“ That the troops may have an opportunity of attending public worship, as well as to take some rest after the great fatigue they have gone through, the General in future excuses them from fatigue duty on Sundays, except at the ship-yards, or on special occasions, until further orders. The General is sorry to be informed, that the foolish and wicked practice of profane cursing and swearing, a vice heretofore little known in an American army, is growing into fashion; he hopes the officers will, by example as well as influence, endeavour to check it, and that both they and the men will reflect, that we can have little hope of the blessing of Heaven on our arms, if we insult it by our impiety and folly; added to this, it is a vice so mean and low, without any temptation, that every man of sense and character detests and despises it.” – Orderly Book, August 3d, 1776.

“Let vice and immorality of every kind be discouraged as much as possible in your brigade; and, as a chaplain is allowed to each regiment, see that the men regularly attend divine worship. Gaming of every kind is expressly forbidden, as being the foundation of evil, and the cause of many a brave and gallant officer's ruin.” — Instructions to the Brigadier-Generals, May 26th, 1777. VOL. XII. 51

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To-morrow being the day set apart by the honorable Congress for public thanksgiving and praise, and duty calling us all devoutly to express our grateful acknowledgments to God for the manifold blessings he has granted to us, the General directs, that the army remain in its present quarters, and that the chaplains perform divine service with their several regiments and brigades; and earnestly exhorts all officers and soldiers, whose absence is not indispensably necessary, to attend with reverence the solemnities of the day.” — Orderly Book, December 17th, 1777.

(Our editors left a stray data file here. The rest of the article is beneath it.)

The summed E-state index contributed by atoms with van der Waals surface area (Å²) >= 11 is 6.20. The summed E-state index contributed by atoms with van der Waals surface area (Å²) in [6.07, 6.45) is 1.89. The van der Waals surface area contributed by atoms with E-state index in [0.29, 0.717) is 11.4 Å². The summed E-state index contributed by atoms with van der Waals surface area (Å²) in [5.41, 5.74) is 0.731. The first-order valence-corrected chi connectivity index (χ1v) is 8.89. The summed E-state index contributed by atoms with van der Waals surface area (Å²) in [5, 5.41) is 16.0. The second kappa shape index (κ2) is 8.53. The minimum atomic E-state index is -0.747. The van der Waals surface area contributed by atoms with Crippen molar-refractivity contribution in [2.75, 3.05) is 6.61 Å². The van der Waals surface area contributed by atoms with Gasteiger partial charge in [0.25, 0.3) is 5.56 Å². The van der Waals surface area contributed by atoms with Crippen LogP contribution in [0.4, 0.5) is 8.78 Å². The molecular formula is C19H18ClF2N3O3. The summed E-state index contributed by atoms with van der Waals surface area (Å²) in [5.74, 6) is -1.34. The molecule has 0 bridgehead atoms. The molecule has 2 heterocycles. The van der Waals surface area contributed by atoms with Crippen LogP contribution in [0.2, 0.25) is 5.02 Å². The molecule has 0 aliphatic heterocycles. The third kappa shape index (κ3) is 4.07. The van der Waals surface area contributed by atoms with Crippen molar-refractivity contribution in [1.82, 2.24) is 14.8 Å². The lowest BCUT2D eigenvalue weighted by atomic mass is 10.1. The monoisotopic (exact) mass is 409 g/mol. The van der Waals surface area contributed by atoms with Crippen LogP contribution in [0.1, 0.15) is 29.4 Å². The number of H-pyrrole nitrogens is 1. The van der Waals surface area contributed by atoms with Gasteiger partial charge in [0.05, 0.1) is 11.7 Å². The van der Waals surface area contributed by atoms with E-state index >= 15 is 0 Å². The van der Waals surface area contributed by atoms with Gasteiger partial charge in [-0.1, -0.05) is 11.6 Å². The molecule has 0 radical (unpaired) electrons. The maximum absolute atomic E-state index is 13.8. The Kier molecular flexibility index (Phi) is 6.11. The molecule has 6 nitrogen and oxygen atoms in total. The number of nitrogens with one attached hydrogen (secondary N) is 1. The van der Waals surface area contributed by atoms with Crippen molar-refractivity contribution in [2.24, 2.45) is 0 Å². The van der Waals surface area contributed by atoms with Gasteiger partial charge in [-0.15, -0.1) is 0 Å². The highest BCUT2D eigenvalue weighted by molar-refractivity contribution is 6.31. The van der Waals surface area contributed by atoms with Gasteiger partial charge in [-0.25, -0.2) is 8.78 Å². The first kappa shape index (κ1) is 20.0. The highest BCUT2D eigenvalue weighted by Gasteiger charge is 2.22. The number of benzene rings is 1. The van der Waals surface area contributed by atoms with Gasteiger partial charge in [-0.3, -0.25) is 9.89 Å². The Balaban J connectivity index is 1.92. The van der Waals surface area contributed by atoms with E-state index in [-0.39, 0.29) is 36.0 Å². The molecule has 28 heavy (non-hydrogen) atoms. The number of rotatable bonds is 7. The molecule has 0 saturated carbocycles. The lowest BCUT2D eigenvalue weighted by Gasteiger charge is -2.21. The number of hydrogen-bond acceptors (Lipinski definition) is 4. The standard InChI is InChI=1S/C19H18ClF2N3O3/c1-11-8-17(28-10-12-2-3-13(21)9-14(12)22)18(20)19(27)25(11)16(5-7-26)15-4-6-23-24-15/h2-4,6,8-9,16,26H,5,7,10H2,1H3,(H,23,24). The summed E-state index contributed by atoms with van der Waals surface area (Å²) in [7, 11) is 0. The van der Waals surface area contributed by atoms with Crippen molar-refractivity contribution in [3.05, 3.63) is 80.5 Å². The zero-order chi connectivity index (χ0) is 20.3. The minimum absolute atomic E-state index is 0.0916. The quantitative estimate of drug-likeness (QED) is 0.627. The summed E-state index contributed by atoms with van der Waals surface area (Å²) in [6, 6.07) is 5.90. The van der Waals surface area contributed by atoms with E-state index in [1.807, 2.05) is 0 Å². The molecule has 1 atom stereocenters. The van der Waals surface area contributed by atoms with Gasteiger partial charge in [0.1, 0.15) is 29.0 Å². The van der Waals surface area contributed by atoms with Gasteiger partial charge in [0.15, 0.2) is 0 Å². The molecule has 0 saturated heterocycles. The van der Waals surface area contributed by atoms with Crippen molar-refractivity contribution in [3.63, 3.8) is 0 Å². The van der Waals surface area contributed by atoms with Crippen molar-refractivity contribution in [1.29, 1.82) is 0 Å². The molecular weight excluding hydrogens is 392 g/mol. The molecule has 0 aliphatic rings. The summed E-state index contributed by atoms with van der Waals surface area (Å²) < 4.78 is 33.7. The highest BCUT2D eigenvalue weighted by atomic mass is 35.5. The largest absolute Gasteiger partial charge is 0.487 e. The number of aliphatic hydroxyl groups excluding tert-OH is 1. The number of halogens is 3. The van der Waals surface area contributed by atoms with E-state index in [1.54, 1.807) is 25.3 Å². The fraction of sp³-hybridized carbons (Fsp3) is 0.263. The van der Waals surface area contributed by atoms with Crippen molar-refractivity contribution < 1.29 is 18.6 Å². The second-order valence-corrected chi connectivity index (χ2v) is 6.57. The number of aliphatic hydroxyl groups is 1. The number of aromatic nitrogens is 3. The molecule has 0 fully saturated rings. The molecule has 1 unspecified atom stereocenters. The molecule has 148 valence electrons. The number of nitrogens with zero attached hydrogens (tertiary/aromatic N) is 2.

The day after the capitulation at Yorktown, the following order was issued. “Divine service is to be performed to-morrow in the several brigades and divisions. The Commander-in-chief earnestly recommends, that the troops not on duty should universally attend, with that seriousness of deportment and gratitude of heart, which the recognition of such reiterated and astonishing interpositions of Providence demand of us." October 20th, 1781.

On proclaiming to the army the cessation of hostilities, at the end of the war, he said in the general orders ; “ The proclamation, which will be communicated herewith, will be read to-morrow evening at the head of every regiment and corps in the army; after which the chaplains with the several brigades will render thanks to Almighty God for all his mercies, particularly for his overruling the wrath of man to his own glory, and causing the rage of war to cease among the nations." — April 18th, 1783.

In speaking of the progress of the war, and the manner in which it had been sustained by the Americans against a powerful enemy, he said ; “ The hand of Providence has been so conspicuous in all this, that he must be worse than an infidel, that lacks faith, and more than wicked, that has not gratitude enough to acknowledge his obligations.” Letter, August 20th, 1778. Indeed, this habit of ascribing every favorable event, and the success of his personal efforts, to the benign influence of an overruling Providence, was constant with him during the whole war, and it seemed to be his chief support and consolation in the severe reverses and trials, which he was often called to bear.

“Ours is a kind of struggle,” said he, “ designed by Providence, I dare say, to try the patience, fortitude, and virtue of men. None, therefore, who is engaged in it, will suffer himself, I trust, to sink under difficulties, or be discouraged by hardships."

“ Providence having so often taken us up, when bereft of every other hope, I trust we shall not fail even in this.”

To that good Providence, which has so remarkably aided us in all our difficulties, the rest is committed.”

“We have abundant reasons to thank Providence for its many favorable interpositions in our behalf. It has at times been my only dependence, for all other resources seemed to have failed us.”

“Our affairs are brought to a perilous crisis, that the hand of Providence, I trust, may be more conspicuous in our deliverance. The remarkable interpositions of the Divine government, in the hours of our deepest distress and darkness, have been too luminous to suffer me to doubt the happy issue of the present contest.”